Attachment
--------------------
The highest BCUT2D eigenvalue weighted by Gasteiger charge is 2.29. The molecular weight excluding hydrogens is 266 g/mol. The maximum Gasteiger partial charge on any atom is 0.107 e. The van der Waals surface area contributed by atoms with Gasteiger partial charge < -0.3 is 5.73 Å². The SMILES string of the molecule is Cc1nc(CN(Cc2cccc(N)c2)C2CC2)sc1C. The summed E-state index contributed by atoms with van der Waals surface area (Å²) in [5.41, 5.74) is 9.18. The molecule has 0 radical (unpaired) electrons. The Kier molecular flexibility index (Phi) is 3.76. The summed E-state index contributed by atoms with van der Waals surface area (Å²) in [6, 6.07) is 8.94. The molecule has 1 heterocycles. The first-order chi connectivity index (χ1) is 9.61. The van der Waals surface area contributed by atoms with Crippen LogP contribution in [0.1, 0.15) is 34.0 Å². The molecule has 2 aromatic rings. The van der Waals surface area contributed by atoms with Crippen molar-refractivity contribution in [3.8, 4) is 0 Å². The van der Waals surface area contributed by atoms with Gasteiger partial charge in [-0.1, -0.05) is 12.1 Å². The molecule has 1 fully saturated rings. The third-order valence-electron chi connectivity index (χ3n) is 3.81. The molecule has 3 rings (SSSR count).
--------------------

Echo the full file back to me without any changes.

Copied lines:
The highest BCUT2D eigenvalue weighted by Gasteiger charge is 2.29. The molecular weight excluding hydrogens is 266 g/mol. The maximum Gasteiger partial charge on any atom is 0.107 e. The van der Waals surface area contributed by atoms with Gasteiger partial charge < -0.3 is 5.73 Å². The SMILES string of the molecule is Cc1nc(CN(Cc2cccc(N)c2)C2CC2)sc1C. The summed E-state index contributed by atoms with van der Waals surface area (Å²) in [5.41, 5.74) is 9.18. The molecule has 0 radical (unpaired) electrons. The Kier molecular flexibility index (Phi) is 3.76. The summed E-state index contributed by atoms with van der Waals surface area (Å²) in [6, 6.07) is 8.94. The molecule has 1 heterocycles. The first-order chi connectivity index (χ1) is 9.61. The van der Waals surface area contributed by atoms with Crippen LogP contribution in [0.1, 0.15) is 34.0 Å². The molecule has 2 aromatic rings. The van der Waals surface area contributed by atoms with Crippen molar-refractivity contribution in [3.8, 4) is 0 Å². The van der Waals surface area contributed by atoms with Gasteiger partial charge in [-0.1, -0.05) is 12.1 Å². The molecule has 1 fully saturated rings. The third-order valence-electron chi connectivity index (χ3n) is 3.81. The molecule has 3 rings (SSSR count).